Assassination of Syed Saleem Shahzad: Pakistan is the problem

Syed Saleem Shahzad, the Pakistan Bureau Chief for Asia Times Online, was assassinated in Pakistan at the time of or shortly after his disappearance on May 29, reportedly on the orders of top-level officials of the Pakistan intelligence agency.

See Editorial, “A Pakistani Journalist’s Murder,” The New York Times, July 7, 2011

Jane Perlez and Eric Schmitt, “Pakistan’s Spies Tied to Slaying of a Journalist,” New York Times, July 4, 2011

“Pakistan ‘sanctioned’ killing of journalist, says US commander: Islamabad hits back at claim by Admiral Mike Mullen over murder of Syed Saleem Shahzad, The Guardian, July 8, 2011

The Observer has previously referred to Shahzad’s reports on alleged behind-the-scenes deals between the Obama administration and the Pakistan military. The first was for the U.S. to withdraw its support of Abdullah Abdullah in negotiations for a unity government or at least the holding of a second-round election, in the stand-off that resulted from the massive fraud in the Afghanistan presidential elections held on August 20, 2009. The U.S. basically cast Abdullah aside, and backed Karzai as the legitimate winner in the elections, reportedly in exchange for Pakistani support in facilitating negotiations with the Taliban.

The second and related move by Hamid Karzai, believed to be at the insistence of Pakistan, was to fire the intelligence chief, Amrullah Saleh, and the interior minister, Hanif Atmar, who were viewed as too close to India and therefore hostile to Pakistan. Both were fomer members of the Northern Alliance, the force which with the United States toppled the Taliban government in 2001.

See The Trenchant Observer, “Intelligence Matters: In Afghanistan, Karzai Ousts Interior Minister Hanif Atmar and Intelligence Chief Amrullah Saleh,” June 6, 2010

Now, perhaps partly as an unintended consequence of the humiliation of the Pakistani military and intelligence agencies by President Obama, who loudly touted the fact that the United States took out Bin Laden without the foreknowledge or participation of Pakistani officials, a leading reporter on the inner workings of the Pakistan military and intelligence agencies has been murdered. According to American officials, the assassination was approved at very high levels of the Pakistan military and security agencies.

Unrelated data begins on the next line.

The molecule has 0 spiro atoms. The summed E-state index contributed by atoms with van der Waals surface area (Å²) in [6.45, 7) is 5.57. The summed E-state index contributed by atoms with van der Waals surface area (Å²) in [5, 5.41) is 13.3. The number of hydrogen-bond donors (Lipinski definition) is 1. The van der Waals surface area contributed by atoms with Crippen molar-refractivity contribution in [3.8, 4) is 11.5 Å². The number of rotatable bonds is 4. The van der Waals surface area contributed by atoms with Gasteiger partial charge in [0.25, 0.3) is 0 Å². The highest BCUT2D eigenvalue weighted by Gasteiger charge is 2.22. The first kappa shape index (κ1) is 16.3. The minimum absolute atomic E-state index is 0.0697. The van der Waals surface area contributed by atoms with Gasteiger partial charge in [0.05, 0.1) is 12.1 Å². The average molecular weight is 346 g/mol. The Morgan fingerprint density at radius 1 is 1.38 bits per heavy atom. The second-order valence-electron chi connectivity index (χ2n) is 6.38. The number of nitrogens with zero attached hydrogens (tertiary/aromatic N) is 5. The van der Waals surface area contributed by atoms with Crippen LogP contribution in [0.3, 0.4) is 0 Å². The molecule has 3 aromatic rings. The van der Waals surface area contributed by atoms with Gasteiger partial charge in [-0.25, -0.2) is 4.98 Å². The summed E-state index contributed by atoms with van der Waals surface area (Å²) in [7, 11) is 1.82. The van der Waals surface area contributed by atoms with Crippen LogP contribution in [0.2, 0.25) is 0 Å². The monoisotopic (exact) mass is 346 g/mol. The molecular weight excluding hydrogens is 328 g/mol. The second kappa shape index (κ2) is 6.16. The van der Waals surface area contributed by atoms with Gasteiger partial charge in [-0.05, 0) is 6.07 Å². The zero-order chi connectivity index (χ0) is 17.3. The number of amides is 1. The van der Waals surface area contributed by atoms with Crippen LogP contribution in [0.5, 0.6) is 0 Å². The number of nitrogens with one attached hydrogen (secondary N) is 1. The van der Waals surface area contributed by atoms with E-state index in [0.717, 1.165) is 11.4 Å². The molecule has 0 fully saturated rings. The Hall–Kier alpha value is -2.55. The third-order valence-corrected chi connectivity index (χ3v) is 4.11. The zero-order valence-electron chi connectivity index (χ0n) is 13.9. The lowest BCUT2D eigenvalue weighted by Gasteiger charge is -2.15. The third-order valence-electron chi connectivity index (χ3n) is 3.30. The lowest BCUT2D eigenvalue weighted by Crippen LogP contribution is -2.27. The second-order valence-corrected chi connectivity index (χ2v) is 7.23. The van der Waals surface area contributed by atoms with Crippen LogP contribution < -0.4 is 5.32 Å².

The Observer must observe, in passing, that Obama’s public humiliation of Pakistani military and intelligence officials was utterly unnecessary, and represented a novice’s mistake for a practitioner of foreign policy. In international affairs, it is important to allow your enemies, as well as your (questionable) allies and friends, to save face, and not to push them too hard into a corner. Doing so subjects them to intense internal political and other pressures and sharply limits their freedom of action in adopting policies that you may want them to follow.

Obama, in effect, stressed that the operation against Bin Laden violated the sovereignty of Pakistan, when he might easily have left that issue shrouded in ambiguity. His mistake was to publicly declaim that the Bin Laden operation was carried out without Pakistani knowldge. That wasn’t necessary. On the other hand, it was entirely appropriate to raise the issue of how Bin Laden had lived near Islamabad in Abbottabad, the very same town where the Pakistani “West Point” is located, without being detected. These were legitimate questions. The public humiliation was a grave mistake.